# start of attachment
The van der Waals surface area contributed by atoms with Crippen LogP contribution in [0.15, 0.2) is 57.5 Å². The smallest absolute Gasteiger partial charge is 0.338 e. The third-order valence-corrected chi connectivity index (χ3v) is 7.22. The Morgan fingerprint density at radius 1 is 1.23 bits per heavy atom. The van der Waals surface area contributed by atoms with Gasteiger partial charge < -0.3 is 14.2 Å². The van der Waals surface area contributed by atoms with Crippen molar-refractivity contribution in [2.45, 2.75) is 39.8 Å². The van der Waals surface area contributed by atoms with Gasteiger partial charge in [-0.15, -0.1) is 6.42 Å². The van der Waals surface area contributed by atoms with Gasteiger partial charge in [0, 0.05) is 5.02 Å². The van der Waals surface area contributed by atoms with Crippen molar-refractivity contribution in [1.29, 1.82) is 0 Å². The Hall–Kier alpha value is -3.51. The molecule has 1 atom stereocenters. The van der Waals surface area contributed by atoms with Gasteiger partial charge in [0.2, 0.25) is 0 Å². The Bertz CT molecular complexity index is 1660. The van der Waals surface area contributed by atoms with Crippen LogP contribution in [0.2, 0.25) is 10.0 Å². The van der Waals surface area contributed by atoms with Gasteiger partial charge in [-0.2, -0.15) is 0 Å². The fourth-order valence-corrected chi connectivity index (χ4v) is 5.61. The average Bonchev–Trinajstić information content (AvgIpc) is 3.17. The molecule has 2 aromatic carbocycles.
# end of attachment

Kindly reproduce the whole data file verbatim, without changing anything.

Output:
The van der Waals surface area contributed by atoms with Crippen LogP contribution in [0.15, 0.2) is 57.5 Å². The smallest absolute Gasteiger partial charge is 0.338 e. The third-order valence-corrected chi connectivity index (χ3v) is 7.22. The Morgan fingerprint density at radius 1 is 1.23 bits per heavy atom. The van der Waals surface area contributed by atoms with Gasteiger partial charge < -0.3 is 14.2 Å². The van der Waals surface area contributed by atoms with Crippen molar-refractivity contribution in [2.45, 2.75) is 39.8 Å². The van der Waals surface area contributed by atoms with Gasteiger partial charge in [-0.15, -0.1) is 6.42 Å². The van der Waals surface area contributed by atoms with Gasteiger partial charge in [0, 0.05) is 5.02 Å². The van der Waals surface area contributed by atoms with Crippen molar-refractivity contribution in [1.29, 1.82) is 0 Å². The Hall–Kier alpha value is -3.51. The molecule has 1 atom stereocenters. The van der Waals surface area contributed by atoms with Gasteiger partial charge in [0.2, 0.25) is 0 Å². The Bertz CT molecular complexity index is 1660. The van der Waals surface area contributed by atoms with Crippen LogP contribution in [0.2, 0.25) is 10.0 Å². The van der Waals surface area contributed by atoms with Gasteiger partial charge in [-0.2, -0.15) is 0 Å². The fourth-order valence-corrected chi connectivity index (χ4v) is 5.61. The average Bonchev–Trinajstić information content (AvgIpc) is 3.17. The molecule has 2 aromatic carbocycles.